“Oh No, Not Again!” Coping with Perpetual Outrage Syndrome

I feel tired. But not for the usual reasons, like trying to balance motherhood, significant other, full-time job, and all the activities and responsibilities that come with the “Superwoman Myth.” I’m tired because there’s only so much outrage I can muster on a constant basis.

It seems like I once had an inexhaustible supply. But after being whipsawed back and forth with rage-inducing episodes like this and this – and ongoing affronts like this – my storehouse of outrage is depleting.

Now I just snarl to myself when the nation’s first black president runs a sophisticated data-driven re-election campaign, yet conservatives chalk up this historic victory to minorities and women who “feel they are entitled” to “stuff.” I tune them out. Let them blather.

Other times I cuss under my breath. We send young men and women off to war without a compelling reason to do so, and fail to take care of them when they return home. Then on Veteran’s Day – when we should give them our singular focus – we dissect the titillating details of a four-star general’s sordid love triangle, or “love Pentagon” as a friend tweeted.

On the one hand, social media amplifies the outrage decibel, with one appalling or distressing event after another. But even without that stimulus, there’s the daily grind and frustrations: getting cut off in traffic, an inconsiderate salesperson, living with a hormonal tween. There are only so many absurdities you can process before being numbed by it all.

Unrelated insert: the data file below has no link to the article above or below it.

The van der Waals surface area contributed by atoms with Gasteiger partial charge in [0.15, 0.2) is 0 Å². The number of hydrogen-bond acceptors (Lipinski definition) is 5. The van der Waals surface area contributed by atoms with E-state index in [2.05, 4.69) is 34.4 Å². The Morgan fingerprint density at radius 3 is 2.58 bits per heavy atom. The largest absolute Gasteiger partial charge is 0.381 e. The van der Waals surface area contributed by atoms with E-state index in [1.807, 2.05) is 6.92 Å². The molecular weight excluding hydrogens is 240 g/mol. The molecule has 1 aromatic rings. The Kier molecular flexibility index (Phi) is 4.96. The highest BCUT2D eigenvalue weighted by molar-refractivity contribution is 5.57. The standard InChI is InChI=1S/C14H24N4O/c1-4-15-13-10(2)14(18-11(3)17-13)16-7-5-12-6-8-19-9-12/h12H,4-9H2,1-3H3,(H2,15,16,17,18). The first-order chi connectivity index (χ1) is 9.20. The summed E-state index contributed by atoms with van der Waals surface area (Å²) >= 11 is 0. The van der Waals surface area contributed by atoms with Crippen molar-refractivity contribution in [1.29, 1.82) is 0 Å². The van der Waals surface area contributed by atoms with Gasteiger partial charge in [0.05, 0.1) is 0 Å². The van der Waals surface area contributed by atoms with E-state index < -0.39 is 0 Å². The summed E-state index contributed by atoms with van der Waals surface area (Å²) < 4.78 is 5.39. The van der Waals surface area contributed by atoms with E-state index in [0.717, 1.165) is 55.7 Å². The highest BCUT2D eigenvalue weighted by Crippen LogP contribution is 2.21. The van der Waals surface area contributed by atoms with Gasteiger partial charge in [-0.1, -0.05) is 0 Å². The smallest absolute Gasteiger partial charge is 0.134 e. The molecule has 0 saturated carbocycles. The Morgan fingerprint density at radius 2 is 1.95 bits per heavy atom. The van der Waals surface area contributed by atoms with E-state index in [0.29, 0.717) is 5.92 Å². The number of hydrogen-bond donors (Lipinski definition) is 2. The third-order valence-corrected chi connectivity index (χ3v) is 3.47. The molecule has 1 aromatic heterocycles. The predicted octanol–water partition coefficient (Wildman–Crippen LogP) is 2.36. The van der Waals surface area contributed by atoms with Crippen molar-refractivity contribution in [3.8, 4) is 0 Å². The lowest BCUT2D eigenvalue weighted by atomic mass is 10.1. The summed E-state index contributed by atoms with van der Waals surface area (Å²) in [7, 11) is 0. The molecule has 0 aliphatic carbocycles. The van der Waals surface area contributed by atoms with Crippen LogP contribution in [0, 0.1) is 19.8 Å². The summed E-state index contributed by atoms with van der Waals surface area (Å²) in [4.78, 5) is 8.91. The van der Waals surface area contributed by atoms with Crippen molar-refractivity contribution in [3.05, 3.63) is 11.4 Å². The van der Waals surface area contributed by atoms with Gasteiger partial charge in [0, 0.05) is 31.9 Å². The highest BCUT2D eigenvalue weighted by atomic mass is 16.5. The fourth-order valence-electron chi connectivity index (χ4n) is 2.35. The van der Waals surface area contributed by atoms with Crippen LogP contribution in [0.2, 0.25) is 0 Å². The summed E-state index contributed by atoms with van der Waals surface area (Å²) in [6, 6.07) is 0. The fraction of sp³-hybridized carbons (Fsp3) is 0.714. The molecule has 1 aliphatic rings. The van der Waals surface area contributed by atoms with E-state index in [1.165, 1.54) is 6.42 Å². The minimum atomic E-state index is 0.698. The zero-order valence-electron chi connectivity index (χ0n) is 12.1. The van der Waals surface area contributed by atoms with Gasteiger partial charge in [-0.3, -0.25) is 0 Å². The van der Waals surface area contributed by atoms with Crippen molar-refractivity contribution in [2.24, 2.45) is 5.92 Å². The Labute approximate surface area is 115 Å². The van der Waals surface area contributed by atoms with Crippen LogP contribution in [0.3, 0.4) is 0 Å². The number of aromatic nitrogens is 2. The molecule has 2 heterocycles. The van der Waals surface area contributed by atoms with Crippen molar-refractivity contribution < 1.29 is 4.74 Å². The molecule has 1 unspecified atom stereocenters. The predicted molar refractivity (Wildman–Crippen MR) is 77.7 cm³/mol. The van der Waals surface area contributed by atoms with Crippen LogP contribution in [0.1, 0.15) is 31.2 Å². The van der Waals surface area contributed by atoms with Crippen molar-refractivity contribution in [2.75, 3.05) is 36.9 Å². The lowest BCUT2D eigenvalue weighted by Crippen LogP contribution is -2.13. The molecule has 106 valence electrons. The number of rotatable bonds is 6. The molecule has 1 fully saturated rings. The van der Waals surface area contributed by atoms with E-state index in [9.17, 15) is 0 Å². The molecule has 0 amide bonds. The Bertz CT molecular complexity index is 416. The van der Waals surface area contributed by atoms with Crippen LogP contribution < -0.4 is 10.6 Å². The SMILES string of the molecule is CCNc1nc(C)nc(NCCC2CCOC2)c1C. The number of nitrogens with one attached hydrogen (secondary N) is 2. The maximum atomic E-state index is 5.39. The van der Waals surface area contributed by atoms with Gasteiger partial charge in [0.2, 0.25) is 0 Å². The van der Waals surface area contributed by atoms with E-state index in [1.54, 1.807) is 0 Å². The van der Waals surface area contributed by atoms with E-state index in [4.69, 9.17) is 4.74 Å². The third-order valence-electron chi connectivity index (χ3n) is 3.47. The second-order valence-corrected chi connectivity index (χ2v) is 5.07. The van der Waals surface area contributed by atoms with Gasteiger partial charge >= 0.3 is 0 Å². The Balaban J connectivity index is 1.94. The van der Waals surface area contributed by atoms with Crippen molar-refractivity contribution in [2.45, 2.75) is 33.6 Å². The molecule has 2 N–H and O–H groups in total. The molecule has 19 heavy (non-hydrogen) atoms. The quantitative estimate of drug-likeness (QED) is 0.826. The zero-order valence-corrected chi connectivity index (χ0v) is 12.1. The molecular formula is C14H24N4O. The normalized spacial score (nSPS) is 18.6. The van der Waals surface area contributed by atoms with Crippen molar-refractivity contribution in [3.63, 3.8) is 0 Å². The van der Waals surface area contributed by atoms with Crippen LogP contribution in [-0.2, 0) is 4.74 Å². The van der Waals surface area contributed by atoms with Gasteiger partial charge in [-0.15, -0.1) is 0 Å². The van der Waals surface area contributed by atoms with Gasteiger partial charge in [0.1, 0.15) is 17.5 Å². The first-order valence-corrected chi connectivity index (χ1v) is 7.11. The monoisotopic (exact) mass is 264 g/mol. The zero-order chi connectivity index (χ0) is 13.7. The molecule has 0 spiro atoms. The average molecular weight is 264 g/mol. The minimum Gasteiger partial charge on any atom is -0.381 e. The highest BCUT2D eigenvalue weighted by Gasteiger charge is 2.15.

So to the residents in more than 30 states who want to secede because they feel so aggrieved at the Nov. 6 election results (i.e., Barack Hussein Obama had the unmitigated gall to reclaim the presidency), I say “sayonara.”

Last I checked, leading the pack in petition signatures was Louisiana and Texas, states that have benefited greatly from the federal gravy train provided by blue state taxpayers. The next time a hurricane hits or the ground dries up from drought, I have every faith that small government and rugged individualism will sustain them. Guess we would miss Tex-Mex, beignets and Dixieland jazz, but we can muddle through.

That’s not to say that I don’t care about anything anymore. I do. I’m just tapped out when it comes to responding with intense indignation to every onslaught of stupid. The whack-a-mole approach – swinging at whatever outrage pops up on any given day – is better left to the throngs of twitizens and shut-ins who have way more energy and free time than me to chime in on the latest offense.

As a black woman in America, not to mention an unapologetic liberal, I am presented with a plethora of reasons to be pissed off daily, if not hourly. With a finite supply of outrage, I choose to practice conservation. At least for now, while I store up my reserves, camel-style, for the next egregious act.